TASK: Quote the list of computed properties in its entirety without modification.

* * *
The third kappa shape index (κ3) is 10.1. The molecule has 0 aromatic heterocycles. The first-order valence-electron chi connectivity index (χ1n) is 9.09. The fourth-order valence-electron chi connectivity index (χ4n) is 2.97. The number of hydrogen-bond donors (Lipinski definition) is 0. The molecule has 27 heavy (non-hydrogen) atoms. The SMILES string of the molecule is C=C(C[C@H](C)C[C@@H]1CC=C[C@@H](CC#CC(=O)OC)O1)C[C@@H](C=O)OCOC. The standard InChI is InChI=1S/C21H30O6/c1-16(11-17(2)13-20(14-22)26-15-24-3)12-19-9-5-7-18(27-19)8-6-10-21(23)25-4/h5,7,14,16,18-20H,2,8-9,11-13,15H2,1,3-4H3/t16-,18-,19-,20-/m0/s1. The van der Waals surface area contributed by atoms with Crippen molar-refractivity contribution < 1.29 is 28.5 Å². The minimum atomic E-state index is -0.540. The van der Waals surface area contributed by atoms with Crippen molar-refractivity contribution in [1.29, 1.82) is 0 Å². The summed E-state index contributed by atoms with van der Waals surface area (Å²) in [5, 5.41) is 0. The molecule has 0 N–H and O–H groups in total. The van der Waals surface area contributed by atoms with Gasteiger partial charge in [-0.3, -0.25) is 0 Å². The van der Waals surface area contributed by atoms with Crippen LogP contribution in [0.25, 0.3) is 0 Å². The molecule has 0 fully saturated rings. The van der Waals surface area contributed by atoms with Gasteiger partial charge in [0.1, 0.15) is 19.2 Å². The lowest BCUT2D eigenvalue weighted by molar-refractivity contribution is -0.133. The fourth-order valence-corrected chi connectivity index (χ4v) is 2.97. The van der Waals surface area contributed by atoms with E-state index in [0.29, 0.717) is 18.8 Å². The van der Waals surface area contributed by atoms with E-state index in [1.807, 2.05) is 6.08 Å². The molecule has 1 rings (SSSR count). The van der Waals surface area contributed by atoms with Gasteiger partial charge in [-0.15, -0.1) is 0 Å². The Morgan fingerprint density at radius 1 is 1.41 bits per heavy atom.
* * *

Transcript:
The third kappa shape index (κ3) is 10.1. The molecule has 0 aromatic heterocycles. The first-order valence-electron chi connectivity index (χ1n) is 9.09. The fourth-order valence-electron chi connectivity index (χ4n) is 2.97. The number of hydrogen-bond donors (Lipinski definition) is 0. The molecule has 27 heavy (non-hydrogen) atoms. The SMILES string of the molecule is C=C(C[C@H](C)C[C@@H]1CC=C[C@@H](CC#CC(=O)OC)O1)C[C@@H](C=O)OCOC. The standard InChI is InChI=1S/C21H30O6/c1-16(11-17(2)13-20(14-22)26-15-24-3)12-19-9-5-7-18(27-19)8-6-10-21(23)25-4/h5,7,14,16,18-20H,2,8-9,11-13,15H2,1,3-4H3/t16-,18-,19-,20-/m0/s1. The van der Waals surface area contributed by atoms with Crippen molar-refractivity contribution < 1.29 is 28.5 Å². The minimum atomic E-state index is -0.540. The van der Waals surface area contributed by atoms with Crippen molar-refractivity contribution in [1.29, 1.82) is 0 Å². The summed E-state index contributed by atoms with van der Waals surface area (Å²) in [5, 5.41) is 0. The molecule has 0 N–H and O–H groups in total. The van der Waals surface area contributed by atoms with Gasteiger partial charge in [-0.3, -0.25) is 0 Å². The van der Waals surface area contributed by atoms with Crippen LogP contribution in [0.25, 0.3) is 0 Å². The molecule has 0 fully saturated rings. The van der Waals surface area contributed by atoms with Gasteiger partial charge in [0.1, 0.15) is 19.2 Å². The lowest BCUT2D eigenvalue weighted by molar-refractivity contribution is -0.133. The fourth-order valence-corrected chi connectivity index (χ4v) is 2.97. The van der Waals surface area contributed by atoms with E-state index in [0.29, 0.717) is 18.8 Å². The van der Waals surface area contributed by atoms with E-state index in [1.807, 2.05) is 6.08 Å². The molecule has 1 rings (SSSR count). The van der Waals surface area contributed by atoms with Gasteiger partial charge in [-0.15, -0.1) is 0 Å². The Morgan fingerprint density at radius 1 is 1.41 bits per heavy atom.